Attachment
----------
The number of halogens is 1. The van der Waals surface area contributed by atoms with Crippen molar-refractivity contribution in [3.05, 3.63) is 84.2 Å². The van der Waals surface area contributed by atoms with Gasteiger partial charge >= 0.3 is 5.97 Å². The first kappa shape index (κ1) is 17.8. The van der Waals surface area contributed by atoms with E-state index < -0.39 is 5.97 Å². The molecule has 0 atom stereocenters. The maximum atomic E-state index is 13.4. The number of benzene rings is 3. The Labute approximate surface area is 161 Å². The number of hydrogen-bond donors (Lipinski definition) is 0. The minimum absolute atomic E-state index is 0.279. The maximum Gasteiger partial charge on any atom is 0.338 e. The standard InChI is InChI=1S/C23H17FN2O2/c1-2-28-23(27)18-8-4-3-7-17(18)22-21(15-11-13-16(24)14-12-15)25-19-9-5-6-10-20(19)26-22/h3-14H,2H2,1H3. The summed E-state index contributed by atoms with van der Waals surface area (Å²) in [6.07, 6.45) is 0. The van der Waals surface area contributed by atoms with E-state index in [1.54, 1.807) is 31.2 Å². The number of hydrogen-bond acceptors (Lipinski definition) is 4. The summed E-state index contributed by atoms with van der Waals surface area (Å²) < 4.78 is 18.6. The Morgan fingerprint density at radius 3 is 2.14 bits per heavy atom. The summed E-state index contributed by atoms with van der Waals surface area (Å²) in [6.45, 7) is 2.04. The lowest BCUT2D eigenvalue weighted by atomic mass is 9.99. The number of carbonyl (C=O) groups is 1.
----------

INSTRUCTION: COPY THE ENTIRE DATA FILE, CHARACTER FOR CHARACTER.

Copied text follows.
The number of halogens is 1. The van der Waals surface area contributed by atoms with Crippen molar-refractivity contribution in [3.05, 3.63) is 84.2 Å². The van der Waals surface area contributed by atoms with Gasteiger partial charge >= 0.3 is 5.97 Å². The first kappa shape index (κ1) is 17.8. The van der Waals surface area contributed by atoms with E-state index < -0.39 is 5.97 Å². The molecule has 0 atom stereocenters. The maximum atomic E-state index is 13.4. The number of benzene rings is 3. The Labute approximate surface area is 161 Å². The number of hydrogen-bond donors (Lipinski definition) is 0. The minimum absolute atomic E-state index is 0.279. The maximum Gasteiger partial charge on any atom is 0.338 e. The standard InChI is InChI=1S/C23H17FN2O2/c1-2-28-23(27)18-8-4-3-7-17(18)22-21(15-11-13-16(24)14-12-15)25-19-9-5-6-10-20(19)26-22/h3-14H,2H2,1H3. The summed E-state index contributed by atoms with van der Waals surface area (Å²) in [6.07, 6.45) is 0. The van der Waals surface area contributed by atoms with E-state index in [1.54, 1.807) is 31.2 Å². The number of hydrogen-bond acceptors (Lipinski definition) is 4. The summed E-state index contributed by atoms with van der Waals surface area (Å²) < 4.78 is 18.6. The Morgan fingerprint density at radius 3 is 2.14 bits per heavy atom. The summed E-state index contributed by atoms with van der Waals surface area (Å²) in [6.45, 7) is 2.04. The lowest BCUT2D eigenvalue weighted by atomic mass is 9.99. The number of carbonyl (C=O) groups is 1.